The effect of the politically connected CEO on credit risk in Iranian commercial banks

Document Type: Original Article


1 Ph.D. Candidate in Finance, Central Tehran Branch, Islamic Azad University, Tehran, Iran.

2 Associate Prof. in Economics, Department of Public Administration, Faculty of Management, University of Tehran, Tehran, Iran.

3 Assistant Professor in Economics, Department of Humanities, Abhar Branch, Islamic Azad University, Zanjan, Iran.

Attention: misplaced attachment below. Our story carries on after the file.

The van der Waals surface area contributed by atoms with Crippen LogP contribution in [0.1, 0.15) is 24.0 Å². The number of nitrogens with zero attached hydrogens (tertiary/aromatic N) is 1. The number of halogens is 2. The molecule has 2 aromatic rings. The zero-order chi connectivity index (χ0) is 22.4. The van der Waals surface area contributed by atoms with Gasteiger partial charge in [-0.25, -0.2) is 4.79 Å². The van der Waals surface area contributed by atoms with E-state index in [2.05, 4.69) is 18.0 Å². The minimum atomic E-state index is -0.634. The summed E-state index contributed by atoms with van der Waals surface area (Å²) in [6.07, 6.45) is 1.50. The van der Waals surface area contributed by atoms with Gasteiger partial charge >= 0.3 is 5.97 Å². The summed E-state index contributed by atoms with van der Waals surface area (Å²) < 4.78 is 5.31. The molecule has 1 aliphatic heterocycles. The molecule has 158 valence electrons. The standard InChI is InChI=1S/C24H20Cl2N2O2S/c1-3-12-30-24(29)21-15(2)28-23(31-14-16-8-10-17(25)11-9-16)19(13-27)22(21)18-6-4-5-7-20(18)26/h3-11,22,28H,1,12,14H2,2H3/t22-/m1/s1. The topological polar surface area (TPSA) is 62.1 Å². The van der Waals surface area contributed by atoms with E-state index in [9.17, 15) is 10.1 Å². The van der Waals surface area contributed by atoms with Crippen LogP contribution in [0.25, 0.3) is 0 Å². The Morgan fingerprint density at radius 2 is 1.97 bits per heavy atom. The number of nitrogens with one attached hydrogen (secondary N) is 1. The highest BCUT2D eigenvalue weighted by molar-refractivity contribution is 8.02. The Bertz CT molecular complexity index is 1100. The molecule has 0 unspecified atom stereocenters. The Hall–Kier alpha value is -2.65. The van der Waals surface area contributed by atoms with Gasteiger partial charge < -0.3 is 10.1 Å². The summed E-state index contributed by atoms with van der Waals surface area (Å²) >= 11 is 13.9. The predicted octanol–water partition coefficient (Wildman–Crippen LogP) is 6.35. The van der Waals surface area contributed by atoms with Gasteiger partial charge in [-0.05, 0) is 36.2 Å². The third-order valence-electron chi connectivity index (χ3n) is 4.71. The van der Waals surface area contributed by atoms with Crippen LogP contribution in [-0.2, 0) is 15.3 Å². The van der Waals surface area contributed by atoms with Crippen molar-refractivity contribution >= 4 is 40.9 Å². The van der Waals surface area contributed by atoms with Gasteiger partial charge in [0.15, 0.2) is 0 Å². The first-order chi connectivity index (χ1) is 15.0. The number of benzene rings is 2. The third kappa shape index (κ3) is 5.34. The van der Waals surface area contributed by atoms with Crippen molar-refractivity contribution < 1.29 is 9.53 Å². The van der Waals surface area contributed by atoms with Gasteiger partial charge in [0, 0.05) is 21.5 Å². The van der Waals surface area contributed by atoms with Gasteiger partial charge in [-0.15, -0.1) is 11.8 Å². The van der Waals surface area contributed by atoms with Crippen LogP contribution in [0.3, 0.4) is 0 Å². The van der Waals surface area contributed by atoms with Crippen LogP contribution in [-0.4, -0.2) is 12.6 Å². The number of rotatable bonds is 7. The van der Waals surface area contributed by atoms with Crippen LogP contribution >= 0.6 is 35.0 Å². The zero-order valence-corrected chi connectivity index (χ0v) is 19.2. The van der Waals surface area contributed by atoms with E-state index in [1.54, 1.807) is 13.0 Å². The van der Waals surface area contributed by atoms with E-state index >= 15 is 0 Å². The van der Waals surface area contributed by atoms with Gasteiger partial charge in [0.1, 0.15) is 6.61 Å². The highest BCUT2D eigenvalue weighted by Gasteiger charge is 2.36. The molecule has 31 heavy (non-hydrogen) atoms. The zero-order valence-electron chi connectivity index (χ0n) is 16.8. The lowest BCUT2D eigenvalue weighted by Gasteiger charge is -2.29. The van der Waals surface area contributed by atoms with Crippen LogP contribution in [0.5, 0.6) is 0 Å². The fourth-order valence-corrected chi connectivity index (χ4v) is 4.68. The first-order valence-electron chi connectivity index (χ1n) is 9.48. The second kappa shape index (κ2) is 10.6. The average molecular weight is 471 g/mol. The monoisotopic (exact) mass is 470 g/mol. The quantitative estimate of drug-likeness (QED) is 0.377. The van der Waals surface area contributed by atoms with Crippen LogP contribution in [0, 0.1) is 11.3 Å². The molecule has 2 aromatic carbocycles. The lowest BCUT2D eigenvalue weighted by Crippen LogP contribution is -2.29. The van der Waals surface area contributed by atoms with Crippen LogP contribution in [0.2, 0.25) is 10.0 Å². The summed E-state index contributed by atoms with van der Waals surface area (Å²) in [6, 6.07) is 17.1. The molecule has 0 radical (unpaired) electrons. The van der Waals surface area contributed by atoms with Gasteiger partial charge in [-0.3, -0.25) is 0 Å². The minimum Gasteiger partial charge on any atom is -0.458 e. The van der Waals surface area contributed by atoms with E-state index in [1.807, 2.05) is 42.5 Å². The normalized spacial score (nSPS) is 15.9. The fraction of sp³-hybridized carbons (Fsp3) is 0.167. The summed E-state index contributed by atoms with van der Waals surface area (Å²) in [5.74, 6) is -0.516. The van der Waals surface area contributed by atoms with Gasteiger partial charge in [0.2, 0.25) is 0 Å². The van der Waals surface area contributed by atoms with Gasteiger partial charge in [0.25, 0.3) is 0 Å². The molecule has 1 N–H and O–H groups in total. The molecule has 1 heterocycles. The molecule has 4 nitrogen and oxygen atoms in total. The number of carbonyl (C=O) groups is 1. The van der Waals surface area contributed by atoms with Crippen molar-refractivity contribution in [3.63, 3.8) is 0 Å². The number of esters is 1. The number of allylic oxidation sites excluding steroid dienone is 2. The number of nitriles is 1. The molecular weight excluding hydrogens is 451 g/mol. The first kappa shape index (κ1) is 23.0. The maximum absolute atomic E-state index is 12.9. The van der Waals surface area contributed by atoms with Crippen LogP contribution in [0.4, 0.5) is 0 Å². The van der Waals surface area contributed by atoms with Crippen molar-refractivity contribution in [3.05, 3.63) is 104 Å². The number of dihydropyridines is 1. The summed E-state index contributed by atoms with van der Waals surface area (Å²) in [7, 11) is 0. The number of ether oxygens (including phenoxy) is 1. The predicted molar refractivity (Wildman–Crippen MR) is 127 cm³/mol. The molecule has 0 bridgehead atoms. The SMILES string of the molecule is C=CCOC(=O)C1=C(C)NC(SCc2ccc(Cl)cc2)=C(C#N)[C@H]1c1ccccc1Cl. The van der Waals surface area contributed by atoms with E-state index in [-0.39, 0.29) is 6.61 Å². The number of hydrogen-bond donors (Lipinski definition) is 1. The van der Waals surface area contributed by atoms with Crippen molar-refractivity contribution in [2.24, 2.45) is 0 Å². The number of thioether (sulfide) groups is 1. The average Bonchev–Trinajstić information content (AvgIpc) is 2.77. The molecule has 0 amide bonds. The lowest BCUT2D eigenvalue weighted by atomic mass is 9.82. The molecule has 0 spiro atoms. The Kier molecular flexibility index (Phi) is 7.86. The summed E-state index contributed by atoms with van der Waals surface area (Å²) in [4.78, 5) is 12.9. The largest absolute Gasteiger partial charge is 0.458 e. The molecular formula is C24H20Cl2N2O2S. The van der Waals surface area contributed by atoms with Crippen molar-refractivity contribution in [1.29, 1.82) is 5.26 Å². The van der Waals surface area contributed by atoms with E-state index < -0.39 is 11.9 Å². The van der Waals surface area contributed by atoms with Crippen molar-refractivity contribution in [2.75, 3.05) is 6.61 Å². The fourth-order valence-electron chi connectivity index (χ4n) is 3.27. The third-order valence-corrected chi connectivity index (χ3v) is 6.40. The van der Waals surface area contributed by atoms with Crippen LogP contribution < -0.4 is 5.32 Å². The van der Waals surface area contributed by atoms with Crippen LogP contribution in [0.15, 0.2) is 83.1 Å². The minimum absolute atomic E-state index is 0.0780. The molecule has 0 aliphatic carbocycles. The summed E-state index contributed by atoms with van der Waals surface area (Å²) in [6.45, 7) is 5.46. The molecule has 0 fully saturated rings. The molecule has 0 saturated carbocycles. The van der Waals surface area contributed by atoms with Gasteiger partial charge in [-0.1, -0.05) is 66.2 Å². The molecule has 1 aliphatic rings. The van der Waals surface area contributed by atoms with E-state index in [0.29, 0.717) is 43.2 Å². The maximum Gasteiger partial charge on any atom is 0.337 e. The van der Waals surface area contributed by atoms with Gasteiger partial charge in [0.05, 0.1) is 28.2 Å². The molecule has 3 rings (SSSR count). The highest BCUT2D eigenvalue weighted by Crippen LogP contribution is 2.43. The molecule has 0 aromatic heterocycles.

It has been widely stated in the theoretical literature that political connections increase the value of organizations. Political connections may have both a positive and negative effect on the performance of the bank. Politically connected banks may have better access to financing, timely liquidity support from the central bank or banks which are connected with other political organizations and reduction in the pressure of legal authorities if such a reduction is possible, such as the easy passage of legal inspection. A politically connected bank can also use communications to exchange assistance to achieve the organization's goals. Therefore, answering the question of whether banks' political connections have a positive or negative impact on their financial performance cannot be answered with certainty. This study attempts to investigate the effects of interactions between politically connected CEO (PCCEO), independent directors, and credit risk of banks in an emerging country context where corporate governance systems appear weak. In this study, to collect the required data, we use the information database of Codal publishers for the listed banks in the Tehran Stock Exchange and the information existing in the performance report of the Iranian banks for public banks that collected by the Iran Banking Institute. For the investigation of this issue, we employ the SGMM method (System Generalized Method of Moments) or in other words, dynamic GMM approach, and we find politically connected boards to exert significant influence on credit risk.


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